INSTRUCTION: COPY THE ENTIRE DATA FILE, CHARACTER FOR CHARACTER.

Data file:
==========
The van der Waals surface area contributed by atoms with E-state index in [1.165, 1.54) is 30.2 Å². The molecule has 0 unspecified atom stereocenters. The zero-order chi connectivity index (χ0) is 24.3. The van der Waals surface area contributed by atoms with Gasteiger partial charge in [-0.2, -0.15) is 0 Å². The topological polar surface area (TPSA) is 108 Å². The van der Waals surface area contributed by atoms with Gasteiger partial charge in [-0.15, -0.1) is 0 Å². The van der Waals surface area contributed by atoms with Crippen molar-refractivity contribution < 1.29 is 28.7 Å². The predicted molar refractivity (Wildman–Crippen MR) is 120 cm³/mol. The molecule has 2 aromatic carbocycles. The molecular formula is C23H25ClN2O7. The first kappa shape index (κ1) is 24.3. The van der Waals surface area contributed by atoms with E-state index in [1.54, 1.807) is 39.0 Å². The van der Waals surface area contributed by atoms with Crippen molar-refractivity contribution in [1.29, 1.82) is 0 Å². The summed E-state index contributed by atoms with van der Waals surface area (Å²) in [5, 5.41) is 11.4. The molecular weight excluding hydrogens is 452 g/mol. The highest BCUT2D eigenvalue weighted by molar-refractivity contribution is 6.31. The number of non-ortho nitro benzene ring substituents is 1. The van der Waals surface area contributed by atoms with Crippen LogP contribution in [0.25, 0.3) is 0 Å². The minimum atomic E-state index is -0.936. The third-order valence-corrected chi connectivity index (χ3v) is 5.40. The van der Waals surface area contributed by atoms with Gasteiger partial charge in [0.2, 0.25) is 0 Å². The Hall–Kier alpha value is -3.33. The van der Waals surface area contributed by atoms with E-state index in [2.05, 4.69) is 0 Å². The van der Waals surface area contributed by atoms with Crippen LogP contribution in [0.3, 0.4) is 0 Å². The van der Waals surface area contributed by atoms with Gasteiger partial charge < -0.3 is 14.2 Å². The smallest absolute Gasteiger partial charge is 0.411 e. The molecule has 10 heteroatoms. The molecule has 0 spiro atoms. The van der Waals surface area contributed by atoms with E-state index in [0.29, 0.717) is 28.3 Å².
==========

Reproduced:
The van der Waals surface area contributed by atoms with E-state index in [1.165, 1.54) is 30.2 Å². The molecule has 0 unspecified atom stereocenters. The zero-order chi connectivity index (χ0) is 24.3. The van der Waals surface area contributed by atoms with Gasteiger partial charge in [-0.2, -0.15) is 0 Å². The topological polar surface area (TPSA) is 108 Å². The van der Waals surface area contributed by atoms with Gasteiger partial charge in [-0.15, -0.1) is 0 Å². The van der Waals surface area contributed by atoms with Crippen molar-refractivity contribution < 1.29 is 28.7 Å². The predicted molar refractivity (Wildman–Crippen MR) is 120 cm³/mol. The molecule has 2 aromatic carbocycles. The molecular formula is C23H25ClN2O7. The first kappa shape index (κ1) is 24.3. The van der Waals surface area contributed by atoms with E-state index in [1.54, 1.807) is 39.0 Å². The van der Waals surface area contributed by atoms with Crippen molar-refractivity contribution in [1.29, 1.82) is 0 Å². The summed E-state index contributed by atoms with van der Waals surface area (Å²) in [5, 5.41) is 11.4. The molecular weight excluding hydrogens is 452 g/mol. The highest BCUT2D eigenvalue weighted by molar-refractivity contribution is 6.31. The number of non-ortho nitro benzene ring substituents is 1. The van der Waals surface area contributed by atoms with Crippen LogP contribution in [0.25, 0.3) is 0 Å². The minimum atomic E-state index is -0.936. The third-order valence-corrected chi connectivity index (χ3v) is 5.40. The van der Waals surface area contributed by atoms with Gasteiger partial charge in [0.2, 0.25) is 0 Å². The Hall–Kier alpha value is -3.33. The van der Waals surface area contributed by atoms with E-state index in [2.05, 4.69) is 0 Å². The van der Waals surface area contributed by atoms with Crippen LogP contribution in [0.3, 0.4) is 0 Å². The van der Waals surface area contributed by atoms with Gasteiger partial charge < -0.3 is 14.2 Å². The smallest absolute Gasteiger partial charge is 0.411 e. The molecule has 10 heteroatoms. The molecule has 0 spiro atoms. The van der Waals surface area contributed by atoms with E-state index in [0.29, 0.717) is 28.3 Å².